Mother’s Day marked the start of National Women's Health Week, May 13-19, a time for women to make a stronger commitment to their health. The American Cancer Society has a cancer prevention site for women called ChooseYou, and American Indian women are encouraged to check it out, says Dr. Sunshine Dwojak.
Dwojak, who completed her medical degree at Harvard Medical School and a masters in public health at Harvard School of Public Health, is working with doctors in South Dakota to understand how Native Americans are affected by head and neck cancer. Dr. Dwojak is an enrolled member of the Delaware Tribe and the Rosebud Sioux Tribe. She is committed to making health a priority for American Indians.
“Life expectancy for American Indians is five years lower than that for the United States general population. The most important thing you can do for your health is to make healthy choices. Cancer is caused by smoking, alcohol, and a poor diet. By making healthy choices, we can prevent serious health problems before they start,” she says.
Two-thirds of all cancers are preventable through a healthy lifestyle, including better food choices, regular exercise, skin protection, abstaining from tobacco and alcohol, and regular health screenings. ChooseYou.com is designed to help women incorporate these things into their daily lives.
“I know it sounds simple, but eating right, exercising, and quitting smoking can be very, very hard to do. The American Cancer Society’s ChooseYou site gives you great information about what you can do to prevent cancer, cancer screening, and healthy lifestyle choices,” says Dr. Dwojak. “It has tools that can help you set a goal and then provides support so that you can stick with it.”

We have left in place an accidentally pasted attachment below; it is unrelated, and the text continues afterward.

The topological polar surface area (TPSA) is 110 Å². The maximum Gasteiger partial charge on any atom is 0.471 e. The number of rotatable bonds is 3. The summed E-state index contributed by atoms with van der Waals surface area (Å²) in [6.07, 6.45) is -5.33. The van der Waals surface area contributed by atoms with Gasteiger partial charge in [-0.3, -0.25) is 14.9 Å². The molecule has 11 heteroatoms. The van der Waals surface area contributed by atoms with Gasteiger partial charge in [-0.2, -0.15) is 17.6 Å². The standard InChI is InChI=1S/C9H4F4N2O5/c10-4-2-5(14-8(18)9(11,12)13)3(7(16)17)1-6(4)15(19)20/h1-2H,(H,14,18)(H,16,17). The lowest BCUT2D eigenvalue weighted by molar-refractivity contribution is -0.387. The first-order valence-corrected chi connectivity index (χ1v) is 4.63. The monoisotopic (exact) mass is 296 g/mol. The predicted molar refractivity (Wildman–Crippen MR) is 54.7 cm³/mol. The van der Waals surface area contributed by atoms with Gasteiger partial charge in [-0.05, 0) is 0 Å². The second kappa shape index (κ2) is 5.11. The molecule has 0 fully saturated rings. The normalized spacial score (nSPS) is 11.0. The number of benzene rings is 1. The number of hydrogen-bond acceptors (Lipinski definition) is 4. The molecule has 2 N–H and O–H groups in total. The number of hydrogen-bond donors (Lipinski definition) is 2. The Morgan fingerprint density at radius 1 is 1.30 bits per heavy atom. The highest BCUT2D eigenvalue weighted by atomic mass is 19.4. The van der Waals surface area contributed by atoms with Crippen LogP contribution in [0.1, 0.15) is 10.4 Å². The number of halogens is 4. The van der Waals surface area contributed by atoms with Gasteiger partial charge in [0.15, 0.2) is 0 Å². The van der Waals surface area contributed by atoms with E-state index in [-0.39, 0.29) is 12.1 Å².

Dr. Dwojak uses these goal-setting tools herself. “I decided to sign up for ChooseYou because I gained some weight after I had my first baby. I am using the Eat Right section to help me set goals, like eating fewer snacks between meals.”
Dr. Dwojak believes that American Indian women can really benefit from the resources on ChooseYou. “I think some women feel like they don’t deserve to be healthy and happy, or they don’t expect it to happen to them. I want you to know that you deserve to be healthy and happy, and that it can happen to you. Knowledge really is power. Seek out information from websites like the American Cancer Society’s ChooseYou.com, or ask your doctor or nurse. The more you know, the better choices you’ll be able to make.”
For more information and resources about health and wellness, please visit www.ChooseYou.comor the American Cancer Society website at cancer.org.